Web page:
When astronauts travel to space, they need to carry along basic life support elements from Earth, such as the ability to produce food, purify their water, regenerate oxygen, and remove harmful microbes and elements from the air. The environmental control systems (in addition to other life-support systems) on the space shuttle and the International Space Station perform these functions, which keep the passengers and crew onboard alive.
Space Shuttle Climate
Temperature, which is controlled by an air revitalization system (ARS), is vital for the operation of a space shuttle, but heating and cooling systems need to be delicately monitored because some portions of the shuttle need cool air to operate, whereas others need warm air. The ARS maintains a relative humidity level of between 30 percent and 75 percent, in addition to keeping the carbon dioxide and carbon monoxide at safe levels. The ARS also regulates temperature, ventilation, and pressure in the crew compartment, in addition to providing cool air to the crew compartment and various flight-deck and mid-deck electronic mechanisms.
Environmental Controls Onboard the International Space Station
Technological advances in the field of environmental controls are a significant part of the International Space Station (ISS). These advances were designed by the National Aeronautics and Space Administration's Marshall Space Flight Center in Huntsville, Alabama, and are collectively called the Environmental Control and Life Support Systems (ECLSS). The ECLSS consists of an ARS, waste collection systems, and water purification systems. Innovations will enable the space crew to not only survive but also to live and work on the ISS for months and maybe years.
Water recycling and oxygen generation are two of the most important aspects of the ECLSS, because water and oxygen are the two basic necessities for life. One of the initial aims of the ECLSS is to recycle wastewater (including urine) to produce purified water for drinking. This recycled water will also be used to produce oxygen for the flight crew. The systems also need to remove dangerous gases from the cabin atmosphere. These gases may be generated only in trace amounts, but they can still be dangerous. In addition, gases such as nitrogen, oxygen, carbon dioxide, methane, and hydrogen must be kept at specific pressures to ensure the safety of the crew and shuttle. Because ventilation and air distribution are also important, the environmental control systems ensure that all air circulates properly through the ISS modules.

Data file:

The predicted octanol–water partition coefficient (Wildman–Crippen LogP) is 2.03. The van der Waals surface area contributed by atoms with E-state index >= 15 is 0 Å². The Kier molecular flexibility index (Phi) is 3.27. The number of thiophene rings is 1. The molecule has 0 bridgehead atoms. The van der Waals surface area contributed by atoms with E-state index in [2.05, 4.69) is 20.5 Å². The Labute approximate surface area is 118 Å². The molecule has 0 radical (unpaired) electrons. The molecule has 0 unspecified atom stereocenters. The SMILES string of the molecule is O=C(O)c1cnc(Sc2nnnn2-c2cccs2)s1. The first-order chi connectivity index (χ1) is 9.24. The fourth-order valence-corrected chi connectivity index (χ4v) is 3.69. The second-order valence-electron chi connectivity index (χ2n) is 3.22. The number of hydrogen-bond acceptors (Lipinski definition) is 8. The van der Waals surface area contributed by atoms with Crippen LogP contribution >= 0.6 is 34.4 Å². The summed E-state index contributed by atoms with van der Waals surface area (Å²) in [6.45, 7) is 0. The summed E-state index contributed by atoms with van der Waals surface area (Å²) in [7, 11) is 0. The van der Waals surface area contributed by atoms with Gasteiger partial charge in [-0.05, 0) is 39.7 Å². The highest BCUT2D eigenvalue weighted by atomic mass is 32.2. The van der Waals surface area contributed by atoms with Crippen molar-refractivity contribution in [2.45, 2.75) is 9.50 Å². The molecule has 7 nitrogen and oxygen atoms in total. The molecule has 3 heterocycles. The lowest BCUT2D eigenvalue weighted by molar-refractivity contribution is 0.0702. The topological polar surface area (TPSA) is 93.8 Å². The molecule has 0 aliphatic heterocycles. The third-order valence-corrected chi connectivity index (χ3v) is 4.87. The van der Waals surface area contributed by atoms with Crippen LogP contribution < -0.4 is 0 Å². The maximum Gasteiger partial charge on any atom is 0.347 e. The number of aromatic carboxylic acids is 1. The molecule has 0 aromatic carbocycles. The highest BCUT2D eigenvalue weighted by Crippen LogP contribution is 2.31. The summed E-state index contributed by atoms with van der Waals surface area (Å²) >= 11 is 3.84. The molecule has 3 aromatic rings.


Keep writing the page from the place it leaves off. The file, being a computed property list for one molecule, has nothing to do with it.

see also Closed Ecosystems (volume 3); Life Support (volume 3).
Julie L. McDowell
National Research Council. Committee on Advanced Technology for Human Support in Space. Advanced Technology for Human Support in Space. Washington, DC: National Academy Press, 1997.
Environmental Control and Life Support System. National Aeronautics and Space Administration. <http://flightprojects.msfc.nasa.gov/fd21_eclss.html>; <http://science.ksc.nasa.gov/shuttle/technology/sts-newsref/sts_eclss.html>.
International Space Station Life Support Systems. NASA Marshall Space Flight Center.<http://www.msfc.nasa.gov/NEWMSFC/eclss.html>.
"Environmental Controls." Space Sciences. . Encyclopedia.com. (December 15, 2018). https://www.encyclopedia.com/science/news-wires-white-papers-and-books/environmental-controls
"Environmental Controls." Space Sciences. . Retrieved December 15, 2018 from Encyclopedia.com: https://www.encyclopedia.com/science/news-wires-white-papers-and-books/environmental-controls
Encyclopedia.com gives you the ability to cite reference entries and articles according to common styles from the Modern Language Association (MLA), The Chicago Manual of Style, and the American Psychological Association (APA).
Within the “Cite this article” tool, pick a style to see how all available information looks when formatted according to that style. Then, copy and paste the text into your bibliography or works cited list.
Because each style has its own formatting nuances that evolve over time and not all information is available for every reference entry or article, Encyclopedia.com cannot guarantee each citation it generates. Therefore, it’s best to use Encyclopedia.com citations as a starting point before checking the style against your school or publication’s requirements and the most-recent information available at these sites:
Modern Language Association
The Chicago Manual of Style
American Psychological Association
- Most online reference entries and articles do not have page numbers. Therefore, that information is unavailable for most Encyclopedia.com content. However, the date of retrieval is often important. Refer to each style’s convention regarding the best way to format page numbers and retrieval dates.
- In addition to the MLA, Chicago, and APA styles, your school, university, publication, or institution may have its own requirements for citations. Therefore, be sure to refer to those guidelines when editing your bibliography or works cited list.